Indiana courts have adopted the majority view which provides that, absent a statute or public policy concern, pre-injury waivers and releases, or exculpatory agreements that release a party from liability for its own ordinary negligence, are generally enforceable. (Restatement (Second) of Contracts § 195, cmt. A).

For example, courts across other jurisdictions have enforced liability waivers and releases to bar negligence claims brought by patrons for personal injuries against business owners or operators involving a variety of activities, including:

  • Horseback riding (Heil Valley Ranch, Inc. v. Simkin, 784 P.2d 781 (Colo. 1989)
  • Parachute jumping (Manning v. Brannon, 956 P.2d 156 (Okla. Civ. App. 1997)
  • Skiing (Chepkevich v. Hidden Valley Resort, L.P., 2 A.3d 1174 (Pa. 2010)
  • Scuba diving (Boyce v. West, 862 P.2d 592 (Wash. Ct. App. 1993)
  • Use of equipment at a fitness club (Geczi v. Lifetime Fitness, 973 N.E.2d 801 (Ohio Ct. App. 2012)
  • White water rafting (Franzek v. Calspan Corp., 434 N.Y.S.2d 288 (4th Dep't 1980)
  • Rental of a two-wheeled transport vehicle (Mero v. City Segway Tours of Washington DC, LLC, 962 F. Supp. 2d 92 (D.D.C. 2013)

The minority view, followed by Louisiana and Virginia, declines to enforce liability waivers and releases for personal injuries.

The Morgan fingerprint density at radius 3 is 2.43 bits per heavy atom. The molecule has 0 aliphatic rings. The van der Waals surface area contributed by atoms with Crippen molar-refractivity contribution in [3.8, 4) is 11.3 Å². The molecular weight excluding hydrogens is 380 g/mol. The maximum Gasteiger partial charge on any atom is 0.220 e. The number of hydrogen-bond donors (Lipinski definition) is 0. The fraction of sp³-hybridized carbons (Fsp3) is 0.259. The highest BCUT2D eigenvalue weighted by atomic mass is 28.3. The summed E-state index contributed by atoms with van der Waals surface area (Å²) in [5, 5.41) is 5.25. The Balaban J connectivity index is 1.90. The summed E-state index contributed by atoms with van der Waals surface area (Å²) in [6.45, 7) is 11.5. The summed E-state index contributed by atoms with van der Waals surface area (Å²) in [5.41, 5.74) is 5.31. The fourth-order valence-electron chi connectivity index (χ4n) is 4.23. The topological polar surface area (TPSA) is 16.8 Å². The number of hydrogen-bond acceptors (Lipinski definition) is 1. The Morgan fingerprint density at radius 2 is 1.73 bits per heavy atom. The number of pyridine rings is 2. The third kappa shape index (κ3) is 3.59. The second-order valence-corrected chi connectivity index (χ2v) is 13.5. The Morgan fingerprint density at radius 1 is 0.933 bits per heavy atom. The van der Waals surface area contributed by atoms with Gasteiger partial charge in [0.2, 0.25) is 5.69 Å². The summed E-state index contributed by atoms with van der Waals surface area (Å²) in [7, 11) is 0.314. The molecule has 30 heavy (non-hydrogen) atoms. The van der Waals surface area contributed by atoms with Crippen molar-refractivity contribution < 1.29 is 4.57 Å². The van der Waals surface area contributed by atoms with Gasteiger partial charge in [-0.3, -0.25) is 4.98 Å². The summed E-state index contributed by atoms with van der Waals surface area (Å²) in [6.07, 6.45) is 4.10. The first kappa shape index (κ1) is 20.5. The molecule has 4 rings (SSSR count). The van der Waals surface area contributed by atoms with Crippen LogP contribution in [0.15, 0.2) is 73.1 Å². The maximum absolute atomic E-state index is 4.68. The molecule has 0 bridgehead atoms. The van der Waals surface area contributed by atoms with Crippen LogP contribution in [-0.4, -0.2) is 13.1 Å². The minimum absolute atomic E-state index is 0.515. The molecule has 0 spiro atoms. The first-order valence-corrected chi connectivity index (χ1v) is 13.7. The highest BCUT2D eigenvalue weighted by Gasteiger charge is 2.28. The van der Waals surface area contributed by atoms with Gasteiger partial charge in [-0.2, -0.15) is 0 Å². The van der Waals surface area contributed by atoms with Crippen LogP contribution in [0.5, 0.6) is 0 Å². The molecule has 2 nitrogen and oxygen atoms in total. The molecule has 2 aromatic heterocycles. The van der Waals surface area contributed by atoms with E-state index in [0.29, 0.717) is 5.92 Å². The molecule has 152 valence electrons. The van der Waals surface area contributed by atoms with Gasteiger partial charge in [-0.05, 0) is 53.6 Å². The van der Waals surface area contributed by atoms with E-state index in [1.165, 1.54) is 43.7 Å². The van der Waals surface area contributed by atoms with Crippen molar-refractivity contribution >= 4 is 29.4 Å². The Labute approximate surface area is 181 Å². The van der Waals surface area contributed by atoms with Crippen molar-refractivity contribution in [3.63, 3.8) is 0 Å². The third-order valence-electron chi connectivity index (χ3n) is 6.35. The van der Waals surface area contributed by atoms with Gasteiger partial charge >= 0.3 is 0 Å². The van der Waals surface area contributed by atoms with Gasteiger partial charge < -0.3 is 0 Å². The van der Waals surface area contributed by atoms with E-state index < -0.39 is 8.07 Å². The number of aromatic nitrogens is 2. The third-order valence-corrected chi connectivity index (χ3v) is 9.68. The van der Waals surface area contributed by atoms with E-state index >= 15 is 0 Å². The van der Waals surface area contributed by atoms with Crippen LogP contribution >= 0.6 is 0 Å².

• Louisiana (La. Civ. Code Ann. Art. 2004): any clause is null that, in advance, excludes or limits the liability of one party for causing physical injury to the other party
  • Virginia (Hiett v. Lake Barcroft Cmty. Ass'n, 418 S.E.2d 894, 896-897 (Va. 1992) (holding that under Virginia law, pre-injury releases from liability for negligence resulting in personal injuries are void as against public policy)

Because waivers and releases relieve a party of the obligation to use due care, they receive careful review by courts. Thus, in general, for a waiver or release to be valid and enforceable in Indiana, it must be:

  • clear and unambiguous;
  • explicit in the parties' intent to relieve the release party from liability and for its own negligence; and
  • not against public policy.

Indiana case law has not expanded on defining clear and unambiguous, beyond stating that a contract will be found to be ambiguous only if reasonable persons would differ as to the meaning of its terms. Guidance can be drawn from other jurisdictions which suggest courts are more likely find a waiver or release clear and unambiguous if it:

  • is written in plain language that a layperson can understand (Hohe v. San Diego Unified Sch. Dist., 224 Cal. App. 3d 1559, 1566 (1990))
  • is not too long and does not contain excessive legal jargon (Hamill v. Cheley Colo. Camps, Inc., 262 P.3d 945, 951 (Colo. App. 2011))
  • references the type of activity, circumstances, or risks that it encompasses (Hamer v. City Segway Tours of Chicago, LLC, 402 Ill. App. 3d 42, 45 (2010))
  • is conspicuous, so that a reasonable person should be expected to notice the operative language (Berlangieri v. Running Elk Corp., 76 P.3d 1098, 1109 (N.M. 2003))
  • uses different typeface, such as larger font, capital letters, bold typeface, or italics, than the rest of the document (Geczi v. Lifetime Fitness, 973 N.E.2d 801 (Ohio Ct. App. 2012))
  • is not buried in a lengthy document or surrounded by other provisions that are difficult to identify (Leon v. Family Fitness Ctr. (No. 107), Inc., 61 Cal. App. 4th 1227, 1232 (1998))

The content of this article is intended to provide a general guide to the subject matter. Specialist advice should be sought about your specific circumstances.